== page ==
Bush's Teacher Turnover Record in Texas

In 2000, there were estimated to be more than 44,000 teacher vacancies with only 14,000 new recruits to fill the jobs. In fact, projections show that Texas is expected to have a 66,000 teacher shortage by 2020.

Many Texas Teachers Considered Quitting. According to the Texas Education Agency, 19,000 out of 280,000 Texas teachers were expected to leave teaching in 1999, either for other jobs or to retire. The teacher shortage is expected to get worse as fewer college graduates choose teaching as a career and as public school enrollment grows by 65,000 new students a year. Projections by University of Texas researchers showed that Texas will be 66,000 teachers short by 2020. In 2000, the State Board of Educator Certification estimated there will be more than 44,000 teacher vacancies in the next school year with only 14,000 new recruits available to fill the jobs. A 1996 Texas State Teachers Association study showed 44 percent of Texas teachers were seriously considering leaving the profession. Many of those teachers cited poor working conditions and inadequate pay as their reasons for considering the change. The survey also showed that 30 percent of teachers held outside jobs during the school year. [Austin American-Statesman, 5/27/99; San Antonio Express-News, 4/20/96; Fort Worth Star-Telegram/AP, 4/28/00]

Texas Faces Teacher Shortage. A 1995-96 teacher pay survey showed that more than one quarter of Texas public schools had vacancies that could not be filled with a qualified teacher, compared to 15 percent nationally. Also, one-third of new Texas teachers leave teaching by their third year, while half have left by their fifth year. In 1999, Anne Roussos, spokeswoman for the state Board for Educator Certification, said that the state faced a critical shortage of science, math, special education, foreign language, English as a Second Language and bilingual teachers. For 2000-2001, Texas faced teacher shortages in the same areas, and in science and technology applications for secondary school. [San Antonio Express-News, 1/25/97; Austin American-Statesman, 1/13/99; TSTA News, based on Commissioner of Education report, www.tsta.org]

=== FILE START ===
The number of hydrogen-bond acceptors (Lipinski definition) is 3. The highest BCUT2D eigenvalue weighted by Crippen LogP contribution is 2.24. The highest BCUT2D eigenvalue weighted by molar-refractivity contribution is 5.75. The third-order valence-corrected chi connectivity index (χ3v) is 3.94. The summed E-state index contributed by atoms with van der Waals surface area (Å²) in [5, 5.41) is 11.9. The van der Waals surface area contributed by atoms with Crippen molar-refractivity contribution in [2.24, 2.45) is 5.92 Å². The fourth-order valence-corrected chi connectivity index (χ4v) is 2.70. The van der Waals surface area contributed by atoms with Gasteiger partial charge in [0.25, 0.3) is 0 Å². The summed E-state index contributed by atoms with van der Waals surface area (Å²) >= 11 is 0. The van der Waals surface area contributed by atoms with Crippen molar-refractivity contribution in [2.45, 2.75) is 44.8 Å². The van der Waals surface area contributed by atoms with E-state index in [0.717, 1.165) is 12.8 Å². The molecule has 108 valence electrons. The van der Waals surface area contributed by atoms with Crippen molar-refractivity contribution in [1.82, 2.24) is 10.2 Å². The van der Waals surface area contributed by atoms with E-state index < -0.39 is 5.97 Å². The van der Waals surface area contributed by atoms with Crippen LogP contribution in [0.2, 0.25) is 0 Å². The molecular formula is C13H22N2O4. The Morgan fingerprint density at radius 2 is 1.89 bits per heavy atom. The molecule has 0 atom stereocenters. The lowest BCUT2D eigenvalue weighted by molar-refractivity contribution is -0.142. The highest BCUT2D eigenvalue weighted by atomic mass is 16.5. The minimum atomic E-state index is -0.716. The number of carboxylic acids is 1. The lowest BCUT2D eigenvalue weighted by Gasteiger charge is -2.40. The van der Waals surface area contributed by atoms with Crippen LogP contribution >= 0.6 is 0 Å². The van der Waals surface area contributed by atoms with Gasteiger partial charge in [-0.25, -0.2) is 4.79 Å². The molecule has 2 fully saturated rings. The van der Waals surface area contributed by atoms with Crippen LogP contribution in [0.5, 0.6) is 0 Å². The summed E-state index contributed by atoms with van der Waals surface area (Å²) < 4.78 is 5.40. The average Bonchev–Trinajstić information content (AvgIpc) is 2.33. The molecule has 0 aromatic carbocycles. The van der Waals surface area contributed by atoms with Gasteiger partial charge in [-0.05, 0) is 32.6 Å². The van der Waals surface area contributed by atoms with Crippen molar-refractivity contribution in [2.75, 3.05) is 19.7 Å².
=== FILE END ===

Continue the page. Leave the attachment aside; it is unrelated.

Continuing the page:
Bush's Education Commissioner Acknowledged Teacher Shortage. In 2000, Bush-appointed education commissioner acknowledged Texas' teacher shortage and the need for improvement in teacher pay and benefits. "We've got to do a better job of retaining teacher -- too many leave after three years," Texas Education Commissioner Jim Nelson said. "There clearly is a shortage. ... If we don't watch out, that is going to be a handicap." [Fort Worth Star-Telegram, 5/10/00]

Teachers' Group Said Low Teacher Pay Caused Teacher Shortage. In its annual pay survey studying teacher salaries in 1995-96, the Texas State Teachers Association (TSTA) warned that if Texas would face a serious teacher shortage if it did not improve pay. "If we don't start to address teacher recruitment and retention, we're going to be dealing with a very severe crisis in the very near future and we're going to have an increase in the number of classrooms in this state that don't have a certified teacher in them," said TSTA President Richard Kouri. [San Antonio Express-News, 1/25/97]

Many Texas Teachers Forced to Take Other Jobs. According to a Texas State Teachers Association study, 28 percent of Texas public school teachers work a second job at night to make ends meet. In addition, 43 percent of Texas teachers plan to leave or are considering leaving teaching. [Fort Worth Star-Telegram/AP, 4/28/00] See TSTA - In The News

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